India’s manufacturing storyline has been well-scripted by the government so far, with announcements such as Make in India and Digital India taking centre-stage. When it comes to electronics manufacturing, steps such as redrafting the National Policy on Electronics System and Design Manufacturing, revisiting the National Telecom Policy 2012, Preferential Market Access Policy, and other such incentives have helped unlock India’s manufacturing capability. As it stands, electronics manufacturing has seen the rise of semi-knocked down (SKD) manufacturing units. Unfortunately, a lot of companies are importing finished goods in an unassembled form and merely assembling them in the country, resulting in a value-add only in terms of testing and packaging. Despite several fiscal incentives, the government’s objective of spurring growth of completely knocked down (CKD) units has not come to fruition. At present, value addition within the country is at 5-10 % and India is looking at building a robust value chain with 20-25% of domestic content by the year 2020.
However, focusing on the domestic market alone is inadequate, as volumes are low. Therefore, domestic manufacturing has to be paired with an export oriented approach, as it will help fulfill global demand, build a strong business case to attract investment in the component ecosystem and enhance the competitiveness of IT exports. The domestic market for locally produced products and components needs to be expanded by creating a clear distinction between that are imported and those that are manufactured here.
The government can achieve this by providing incentives to locally manufactured products, that, in turn, affect pricing. Imports must also be curbed so as to enable electronics manufacturers to cater to local demand. Design-led manufacturing must be encouraged with emphasis on R&D and IPR. So far, incentives announced have been capex based, while they should be throughput and based on what is being manufactured and the extent of value addition by a manufacturing unit. In fact, production subsidy must be extended to include all components as well as raw materials.
The three main focus areas that will allow for India to scale the global manufacturing ranking are PCB assembly (laying the foundation for design), setting up of a component manufacturing ecosystem and aggregation of demand for electronics. Component trading hubs or bonded cargo warehouses must be established. Domestic manufacturers can procure components from these hubs, and components that are not manufactured in India, can be imported and stored in these facilities.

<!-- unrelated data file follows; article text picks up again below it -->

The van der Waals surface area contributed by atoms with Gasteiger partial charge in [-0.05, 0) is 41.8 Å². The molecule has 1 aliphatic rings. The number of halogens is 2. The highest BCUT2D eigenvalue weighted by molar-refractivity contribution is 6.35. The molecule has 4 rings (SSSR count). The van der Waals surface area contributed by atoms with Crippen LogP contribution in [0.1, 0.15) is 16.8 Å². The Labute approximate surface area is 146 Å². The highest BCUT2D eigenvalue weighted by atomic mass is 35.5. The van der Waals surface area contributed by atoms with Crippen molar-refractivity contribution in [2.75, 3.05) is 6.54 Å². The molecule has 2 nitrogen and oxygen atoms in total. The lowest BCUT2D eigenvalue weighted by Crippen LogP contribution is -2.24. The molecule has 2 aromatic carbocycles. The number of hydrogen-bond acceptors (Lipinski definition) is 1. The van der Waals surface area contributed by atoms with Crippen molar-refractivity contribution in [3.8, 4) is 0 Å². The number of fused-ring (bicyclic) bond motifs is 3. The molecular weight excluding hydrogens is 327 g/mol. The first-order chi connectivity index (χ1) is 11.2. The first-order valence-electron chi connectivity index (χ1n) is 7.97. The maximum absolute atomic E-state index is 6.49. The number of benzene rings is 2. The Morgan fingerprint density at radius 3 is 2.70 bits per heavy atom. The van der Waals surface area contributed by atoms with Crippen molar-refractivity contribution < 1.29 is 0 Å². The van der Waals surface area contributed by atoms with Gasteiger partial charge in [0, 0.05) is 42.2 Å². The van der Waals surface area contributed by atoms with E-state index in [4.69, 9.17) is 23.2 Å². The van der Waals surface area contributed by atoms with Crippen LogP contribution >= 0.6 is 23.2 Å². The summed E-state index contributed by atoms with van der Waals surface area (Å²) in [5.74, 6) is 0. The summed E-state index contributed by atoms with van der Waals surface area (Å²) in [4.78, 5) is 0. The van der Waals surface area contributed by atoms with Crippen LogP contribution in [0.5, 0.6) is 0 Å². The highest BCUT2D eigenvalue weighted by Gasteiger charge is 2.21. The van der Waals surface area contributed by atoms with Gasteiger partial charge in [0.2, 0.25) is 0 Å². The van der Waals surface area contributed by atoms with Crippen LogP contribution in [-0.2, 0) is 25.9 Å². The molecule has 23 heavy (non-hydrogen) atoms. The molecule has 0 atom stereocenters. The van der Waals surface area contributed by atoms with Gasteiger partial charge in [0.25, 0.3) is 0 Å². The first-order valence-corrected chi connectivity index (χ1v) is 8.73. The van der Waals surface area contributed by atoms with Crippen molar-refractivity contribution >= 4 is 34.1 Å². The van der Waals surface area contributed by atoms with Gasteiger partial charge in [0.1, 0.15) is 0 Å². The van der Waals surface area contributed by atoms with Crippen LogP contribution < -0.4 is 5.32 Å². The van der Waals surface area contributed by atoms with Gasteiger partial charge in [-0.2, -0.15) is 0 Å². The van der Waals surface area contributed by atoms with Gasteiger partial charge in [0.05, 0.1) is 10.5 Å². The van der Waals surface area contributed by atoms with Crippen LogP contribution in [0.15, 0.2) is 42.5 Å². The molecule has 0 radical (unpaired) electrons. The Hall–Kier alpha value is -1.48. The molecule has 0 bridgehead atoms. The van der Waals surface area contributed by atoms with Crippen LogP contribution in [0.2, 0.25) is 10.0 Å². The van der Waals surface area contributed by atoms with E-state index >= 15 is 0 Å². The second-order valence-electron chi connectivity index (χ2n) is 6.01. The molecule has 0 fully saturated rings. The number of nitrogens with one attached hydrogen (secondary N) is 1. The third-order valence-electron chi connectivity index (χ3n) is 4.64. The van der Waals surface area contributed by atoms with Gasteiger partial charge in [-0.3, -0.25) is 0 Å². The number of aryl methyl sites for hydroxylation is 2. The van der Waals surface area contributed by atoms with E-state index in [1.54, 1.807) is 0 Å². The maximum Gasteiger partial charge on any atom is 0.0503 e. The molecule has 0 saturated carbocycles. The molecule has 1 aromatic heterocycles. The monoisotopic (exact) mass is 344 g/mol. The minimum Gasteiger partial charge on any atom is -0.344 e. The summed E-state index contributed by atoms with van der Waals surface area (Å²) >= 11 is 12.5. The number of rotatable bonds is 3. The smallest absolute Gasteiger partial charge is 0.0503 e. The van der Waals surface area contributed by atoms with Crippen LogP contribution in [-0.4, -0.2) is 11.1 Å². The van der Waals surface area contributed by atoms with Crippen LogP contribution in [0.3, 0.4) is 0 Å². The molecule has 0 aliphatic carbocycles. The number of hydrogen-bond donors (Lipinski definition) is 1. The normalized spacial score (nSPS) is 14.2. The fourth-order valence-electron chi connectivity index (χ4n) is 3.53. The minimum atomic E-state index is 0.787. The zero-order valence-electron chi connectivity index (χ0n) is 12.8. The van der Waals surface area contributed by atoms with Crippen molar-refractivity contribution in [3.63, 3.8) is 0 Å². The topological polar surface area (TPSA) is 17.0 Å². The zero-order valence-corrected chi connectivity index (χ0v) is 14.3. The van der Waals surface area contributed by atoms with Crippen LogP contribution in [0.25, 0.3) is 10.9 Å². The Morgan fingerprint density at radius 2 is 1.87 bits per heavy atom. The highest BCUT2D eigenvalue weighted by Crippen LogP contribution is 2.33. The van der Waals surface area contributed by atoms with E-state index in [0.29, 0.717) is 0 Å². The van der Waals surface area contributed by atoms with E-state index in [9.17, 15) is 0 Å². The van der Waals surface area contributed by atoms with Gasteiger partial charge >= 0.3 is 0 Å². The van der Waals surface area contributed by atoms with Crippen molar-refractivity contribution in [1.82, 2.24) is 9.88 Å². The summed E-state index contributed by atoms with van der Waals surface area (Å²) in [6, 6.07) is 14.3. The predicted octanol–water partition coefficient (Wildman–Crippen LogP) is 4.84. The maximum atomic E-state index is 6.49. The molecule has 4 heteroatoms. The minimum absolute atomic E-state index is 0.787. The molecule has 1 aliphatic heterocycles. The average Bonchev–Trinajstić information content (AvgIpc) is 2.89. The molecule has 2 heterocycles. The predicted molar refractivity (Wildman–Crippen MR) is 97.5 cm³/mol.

As a starting point, we could build a component ecosystem to support the top 10 globally competitive product lines. Increased technology proliferation is the only catalyst to transform India into a digital and knowledge economy. Today there is a demand for electronics but it is in silos. There is a growing need to collate the requirements of the Centre and as well as the state and create a depository of demand. This will encourage more manufacturing, as well as bring in the advantage of pricing. Procurement must be streamlined and improvised, so that locally manufactured products are obtained easily by government agencies.
Reports indicate that the ministry of electronics and IT is looking to expand its phased manufacturing programme to encompass product segments other than mobile phones. India’s mobile manufacturing progress proves that the nation has the capability of becoming a large manufacturing powerhouse. The existing ecosystem that has been established should now be further utilised to fuel the expansion of manufacturing of other related products. It is also important that India engages and empowers SMEs, as we look to become self-sufficient in electronic manufacturing and propagate more local value addition.
India must focus on an export-oriented strategy by increasing the Merchandise Exports from India Scheme (MEIS) rate to incentivise domestic manufacturing, provide throughput based incentive, increase basic customs duty rates for select non-ITA goods and promote PCBA manufacturing.
Next, GST rates must be revisited and GST issues resolved. The refund of GST paid on capital goods when used in export / zero rated supplies, should be at 18%, irrespective of size. A clarification is sought on refund of input tax credit in the case of inverted duty structure.
India moved up 30 spots to secure a place among the top 100 countries on World Bank’s Ease of Doing business ranking list, only recently. More can be done in this area through the establishment of an ICT convergence cell, with a single investment facilitation window. Going forward, government’s engagement with the industry should be one of collaboration, where all policies are drafted in consultation with industry leaders and reviewed periodically. Only constant engagement will yield consistent results and ensure India realises its true potential on the electronics manufacturing world stage.
The writer is executive director, MAIT